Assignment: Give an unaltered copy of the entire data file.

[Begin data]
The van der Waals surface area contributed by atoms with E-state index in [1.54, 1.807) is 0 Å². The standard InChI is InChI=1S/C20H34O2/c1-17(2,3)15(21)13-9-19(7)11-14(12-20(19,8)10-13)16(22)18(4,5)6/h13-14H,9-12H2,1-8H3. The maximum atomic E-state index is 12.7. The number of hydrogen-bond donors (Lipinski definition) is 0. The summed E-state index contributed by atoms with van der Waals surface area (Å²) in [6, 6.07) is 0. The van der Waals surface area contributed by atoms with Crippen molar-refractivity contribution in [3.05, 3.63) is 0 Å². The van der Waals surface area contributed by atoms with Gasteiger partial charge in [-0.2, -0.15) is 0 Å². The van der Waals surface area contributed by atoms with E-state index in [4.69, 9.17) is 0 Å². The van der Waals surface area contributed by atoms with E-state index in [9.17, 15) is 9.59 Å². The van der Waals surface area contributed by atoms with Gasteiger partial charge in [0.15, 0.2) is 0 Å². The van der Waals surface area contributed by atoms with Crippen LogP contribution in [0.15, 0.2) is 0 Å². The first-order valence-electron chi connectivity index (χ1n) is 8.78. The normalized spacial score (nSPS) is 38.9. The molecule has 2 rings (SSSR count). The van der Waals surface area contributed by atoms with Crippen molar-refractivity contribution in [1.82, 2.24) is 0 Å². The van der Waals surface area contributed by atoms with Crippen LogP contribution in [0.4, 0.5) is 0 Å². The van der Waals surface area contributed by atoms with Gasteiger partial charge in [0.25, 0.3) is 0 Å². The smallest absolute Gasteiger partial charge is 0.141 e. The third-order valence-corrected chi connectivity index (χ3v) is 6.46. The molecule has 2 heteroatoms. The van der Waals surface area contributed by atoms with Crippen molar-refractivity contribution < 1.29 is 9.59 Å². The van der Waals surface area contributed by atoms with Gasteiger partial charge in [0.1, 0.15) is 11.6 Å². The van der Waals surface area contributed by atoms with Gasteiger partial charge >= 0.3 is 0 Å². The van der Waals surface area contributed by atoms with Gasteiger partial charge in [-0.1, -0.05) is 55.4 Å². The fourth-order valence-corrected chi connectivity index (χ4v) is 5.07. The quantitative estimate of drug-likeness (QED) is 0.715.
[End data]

The van der Waals surface area contributed by atoms with E-state index in [1.54, 1.807) is 0 Å². The standard InChI is InChI=1S/C20H34O2/c1-17(2,3)15(21)13-9-19(7)11-14(12-20(19,8)10-13)16(22)18(4,5)6/h13-14H,9-12H2,1-8H3. The maximum atomic E-state index is 12.7. The number of hydrogen-bond donors (Lipinski definition) is 0. The summed E-state index contributed by atoms with van der Waals surface area (Å²) in [6, 6.07) is 0. The van der Waals surface area contributed by atoms with Crippen molar-refractivity contribution in [3.05, 3.63) is 0 Å². The van der Waals surface area contributed by atoms with Gasteiger partial charge in [-0.2, -0.15) is 0 Å². The van der Waals surface area contributed by atoms with E-state index in [4.69, 9.17) is 0 Å². The van der Waals surface area contributed by atoms with E-state index in [9.17, 15) is 9.59 Å². The van der Waals surface area contributed by atoms with Gasteiger partial charge in [0.15, 0.2) is 0 Å². The van der Waals surface area contributed by atoms with Crippen LogP contribution in [0.15, 0.2) is 0 Å². The first-order valence-electron chi connectivity index (χ1n) is 8.78. The normalized spacial score (nSPS) is 38.9. The molecule has 2 rings (SSSR count). The van der Waals surface area contributed by atoms with Crippen molar-refractivity contribution in [1.82, 2.24) is 0 Å². The van der Waals surface area contributed by atoms with Crippen LogP contribution in [0.4, 0.5) is 0 Å². The van der Waals surface area contributed by atoms with Gasteiger partial charge in [0.25, 0.3) is 0 Å². The smallest absolute Gasteiger partial charge is 0.141 e. The third-order valence-corrected chi connectivity index (χ3v) is 6.46. The molecule has 2 heteroatoms. The van der Waals surface area contributed by atoms with Crippen molar-refractivity contribution < 1.29 is 9.59 Å². The van der Waals surface area contributed by atoms with Gasteiger partial charge in [0.1, 0.15) is 11.6 Å². The van der Waals surface area contributed by atoms with Gasteiger partial charge >= 0.3 is 0 Å². The van der Waals surface area contributed by atoms with Gasteiger partial charge in [-0.1, -0.05) is 55.4 Å². The fourth-order valence-corrected chi connectivity index (χ4v) is 5.07. The quantitative estimate of drug-likeness (QED) is 0.715.